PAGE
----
Hyderabad: If youâ€™re around several people complaining of a tummy upset, youâ€™d want to stay away from them, because a study suggests that diarrhoea spreads by air.
Researchers from Universite Laval in Canada suggest that measures applied in hospitals during gastroenteritis outbreaks may be insufficient to effectively contain this kind of infection.
Gastroenteritis or infectious diarrhoea is a common condition where the stomach and intestines become inflamed.
The team led by Caroline Duchaine, professor at Universite Laval’s Faculty of Science and Engineering and researcher at the Quebec Heart and Lung Institute (IUCPQ) Research Centre, conducted the study at 8 hospitals and long-term care facilities affected by gastroenteritis outbreaks.
Researchers gathered air samples at a distance of 1 metre from patients, at the doors to their rooms, and at nursing stations.
Noroviruses were found in the air at six of the eight facilities studied. The viruses were detected in 54% of the rooms housing patients with gastroenteritis, 38% of the hallways leading to their rooms, and 50% of nursing stations.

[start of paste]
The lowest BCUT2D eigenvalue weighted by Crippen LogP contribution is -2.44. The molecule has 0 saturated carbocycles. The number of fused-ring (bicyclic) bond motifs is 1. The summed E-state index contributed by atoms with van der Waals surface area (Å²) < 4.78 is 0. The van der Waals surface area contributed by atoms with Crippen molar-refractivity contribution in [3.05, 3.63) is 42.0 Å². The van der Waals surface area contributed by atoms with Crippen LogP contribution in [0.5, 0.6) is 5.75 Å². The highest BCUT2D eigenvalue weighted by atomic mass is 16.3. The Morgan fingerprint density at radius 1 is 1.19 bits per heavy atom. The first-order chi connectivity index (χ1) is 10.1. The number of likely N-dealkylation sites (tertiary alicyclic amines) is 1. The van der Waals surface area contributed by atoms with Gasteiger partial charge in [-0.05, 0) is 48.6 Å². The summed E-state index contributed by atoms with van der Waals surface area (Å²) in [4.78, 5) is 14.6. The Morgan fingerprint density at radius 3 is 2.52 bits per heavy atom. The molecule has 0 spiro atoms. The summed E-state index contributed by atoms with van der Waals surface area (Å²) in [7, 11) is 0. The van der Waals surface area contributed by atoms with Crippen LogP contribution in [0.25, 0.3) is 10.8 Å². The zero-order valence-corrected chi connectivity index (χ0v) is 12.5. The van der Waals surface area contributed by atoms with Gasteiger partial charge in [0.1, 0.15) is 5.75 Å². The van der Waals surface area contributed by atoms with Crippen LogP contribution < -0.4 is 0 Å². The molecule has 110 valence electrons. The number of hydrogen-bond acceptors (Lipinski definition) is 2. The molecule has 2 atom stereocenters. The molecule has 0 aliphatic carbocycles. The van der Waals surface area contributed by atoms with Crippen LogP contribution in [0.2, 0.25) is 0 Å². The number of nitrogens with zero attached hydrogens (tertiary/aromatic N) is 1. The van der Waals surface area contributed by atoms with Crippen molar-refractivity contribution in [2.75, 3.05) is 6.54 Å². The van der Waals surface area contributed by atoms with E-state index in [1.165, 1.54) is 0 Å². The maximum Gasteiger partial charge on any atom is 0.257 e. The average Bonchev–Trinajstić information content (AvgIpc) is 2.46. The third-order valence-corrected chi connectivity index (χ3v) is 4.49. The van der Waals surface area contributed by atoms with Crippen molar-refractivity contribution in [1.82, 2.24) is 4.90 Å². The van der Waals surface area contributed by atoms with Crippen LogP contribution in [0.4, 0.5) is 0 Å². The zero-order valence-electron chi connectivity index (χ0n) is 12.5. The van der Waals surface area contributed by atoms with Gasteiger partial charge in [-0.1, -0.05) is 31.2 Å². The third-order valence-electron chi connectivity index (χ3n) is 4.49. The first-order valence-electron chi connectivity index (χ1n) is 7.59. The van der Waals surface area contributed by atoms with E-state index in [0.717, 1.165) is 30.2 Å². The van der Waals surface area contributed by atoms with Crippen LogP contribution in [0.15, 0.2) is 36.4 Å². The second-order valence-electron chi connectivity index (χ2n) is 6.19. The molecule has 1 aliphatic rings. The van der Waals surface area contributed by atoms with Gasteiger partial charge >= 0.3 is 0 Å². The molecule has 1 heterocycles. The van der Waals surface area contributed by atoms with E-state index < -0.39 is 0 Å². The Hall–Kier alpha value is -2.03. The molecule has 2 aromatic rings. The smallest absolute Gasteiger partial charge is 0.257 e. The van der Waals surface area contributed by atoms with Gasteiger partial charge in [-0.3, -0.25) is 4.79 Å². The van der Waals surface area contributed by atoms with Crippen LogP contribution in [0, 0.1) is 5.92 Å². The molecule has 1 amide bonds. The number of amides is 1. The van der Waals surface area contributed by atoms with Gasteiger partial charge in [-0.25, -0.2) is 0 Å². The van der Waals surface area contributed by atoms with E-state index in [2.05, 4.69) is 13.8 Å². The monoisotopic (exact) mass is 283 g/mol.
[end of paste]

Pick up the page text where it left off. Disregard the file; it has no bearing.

Virus concentrations ranged from 13 to 2,350 particles per cubic metre of air. A dose of 20 norovirus particles is usually enough to cause gastroenteritis.
According to Duchaine, this previously unknown mode of norovirus propagation could explain why gastroenteritis outbreaks are so hard to contain.
“The measures applied in hospital settings are only designed to limit direct contact with infected patients. In light of our results, these rules need to be reviewed to take into account the possibility of airborne transmission of noroviruses,” said Duchaine.
“Use of mobile air filtration units or the wearing of respiratory protection around patients with gastroenteritis are measures worth testing,” she said.
Â (With inputs from agencies)